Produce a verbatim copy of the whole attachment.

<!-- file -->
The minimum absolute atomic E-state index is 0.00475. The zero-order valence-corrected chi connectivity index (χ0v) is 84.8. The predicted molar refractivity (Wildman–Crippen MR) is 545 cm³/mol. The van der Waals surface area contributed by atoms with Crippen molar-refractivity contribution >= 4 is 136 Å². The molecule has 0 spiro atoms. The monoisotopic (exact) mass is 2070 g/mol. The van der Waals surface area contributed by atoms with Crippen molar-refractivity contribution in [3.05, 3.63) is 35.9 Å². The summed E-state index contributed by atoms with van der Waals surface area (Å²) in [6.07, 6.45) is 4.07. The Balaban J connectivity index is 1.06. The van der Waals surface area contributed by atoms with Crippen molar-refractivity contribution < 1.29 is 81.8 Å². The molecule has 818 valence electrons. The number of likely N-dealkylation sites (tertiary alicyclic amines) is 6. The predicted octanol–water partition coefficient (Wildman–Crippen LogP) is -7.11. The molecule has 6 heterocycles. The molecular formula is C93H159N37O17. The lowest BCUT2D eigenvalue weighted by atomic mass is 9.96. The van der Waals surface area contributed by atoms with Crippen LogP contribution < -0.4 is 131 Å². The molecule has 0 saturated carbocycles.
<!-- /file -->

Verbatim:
The minimum absolute atomic E-state index is 0.00475. The zero-order valence-corrected chi connectivity index (χ0v) is 84.8. The predicted molar refractivity (Wildman–Crippen MR) is 545 cm³/mol. The van der Waals surface area contributed by atoms with Crippen molar-refractivity contribution >= 4 is 136 Å². The molecule has 0 spiro atoms. The monoisotopic (exact) mass is 2070 g/mol. The van der Waals surface area contributed by atoms with Crippen molar-refractivity contribution in [3.05, 3.63) is 35.9 Å². The summed E-state index contributed by atoms with van der Waals surface area (Å²) in [6.07, 6.45) is 4.07. The Balaban J connectivity index is 1.06. The van der Waals surface area contributed by atoms with Crippen molar-refractivity contribution < 1.29 is 81.8 Å². The molecule has 818 valence electrons. The number of likely N-dealkylation sites (tertiary alicyclic amines) is 6. The predicted octanol–water partition coefficient (Wildman–Crippen LogP) is -7.11. The molecule has 6 heterocycles. The molecular formula is C93H159N37O17. The lowest BCUT2D eigenvalue weighted by atomic mass is 9.96. The van der Waals surface area contributed by atoms with Crippen LogP contribution < -0.4 is 131 Å². The molecule has 0 saturated carbocycles.